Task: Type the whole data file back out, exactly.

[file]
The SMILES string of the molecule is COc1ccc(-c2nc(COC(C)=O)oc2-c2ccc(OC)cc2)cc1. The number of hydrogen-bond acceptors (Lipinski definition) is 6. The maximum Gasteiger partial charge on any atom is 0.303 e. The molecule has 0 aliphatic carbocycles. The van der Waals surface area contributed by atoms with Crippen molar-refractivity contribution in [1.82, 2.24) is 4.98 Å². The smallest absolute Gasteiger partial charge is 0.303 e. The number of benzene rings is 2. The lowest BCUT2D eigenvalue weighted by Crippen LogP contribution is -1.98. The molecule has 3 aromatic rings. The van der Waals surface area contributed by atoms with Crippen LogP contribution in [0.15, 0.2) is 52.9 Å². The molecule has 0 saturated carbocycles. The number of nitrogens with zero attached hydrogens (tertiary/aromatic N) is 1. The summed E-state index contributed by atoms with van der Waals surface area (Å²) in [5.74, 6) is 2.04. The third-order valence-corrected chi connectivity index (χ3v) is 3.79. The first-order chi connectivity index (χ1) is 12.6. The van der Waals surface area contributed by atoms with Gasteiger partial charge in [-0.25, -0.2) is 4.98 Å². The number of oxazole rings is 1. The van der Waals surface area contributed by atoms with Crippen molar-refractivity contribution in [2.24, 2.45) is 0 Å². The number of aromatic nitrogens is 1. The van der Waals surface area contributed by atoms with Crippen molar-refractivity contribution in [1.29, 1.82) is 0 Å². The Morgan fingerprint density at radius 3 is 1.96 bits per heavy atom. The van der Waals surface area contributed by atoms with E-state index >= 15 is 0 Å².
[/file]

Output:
The SMILES string of the molecule is COc1ccc(-c2nc(COC(C)=O)oc2-c2ccc(OC)cc2)cc1. The number of hydrogen-bond acceptors (Lipinski definition) is 6. The maximum Gasteiger partial charge on any atom is 0.303 e. The molecule has 0 aliphatic carbocycles. The van der Waals surface area contributed by atoms with Crippen molar-refractivity contribution in [1.82, 2.24) is 4.98 Å². The smallest absolute Gasteiger partial charge is 0.303 e. The number of benzene rings is 2. The lowest BCUT2D eigenvalue weighted by Crippen LogP contribution is -1.98. The molecule has 3 aromatic rings. The van der Waals surface area contributed by atoms with Crippen LogP contribution in [0.15, 0.2) is 52.9 Å². The molecule has 0 saturated carbocycles. The number of nitrogens with zero attached hydrogens (tertiary/aromatic N) is 1. The summed E-state index contributed by atoms with van der Waals surface area (Å²) in [5.74, 6) is 2.04. The third-order valence-corrected chi connectivity index (χ3v) is 3.79. The first-order chi connectivity index (χ1) is 12.6. The van der Waals surface area contributed by atoms with Gasteiger partial charge in [-0.25, -0.2) is 4.98 Å². The number of oxazole rings is 1. The van der Waals surface area contributed by atoms with Crippen molar-refractivity contribution in [2.24, 2.45) is 0 Å². The number of aromatic nitrogens is 1. The van der Waals surface area contributed by atoms with Crippen molar-refractivity contribution in [1.29, 1.82) is 0 Å². The Morgan fingerprint density at radius 3 is 1.96 bits per heavy atom. The van der Waals surface area contributed by atoms with E-state index >= 15 is 0 Å².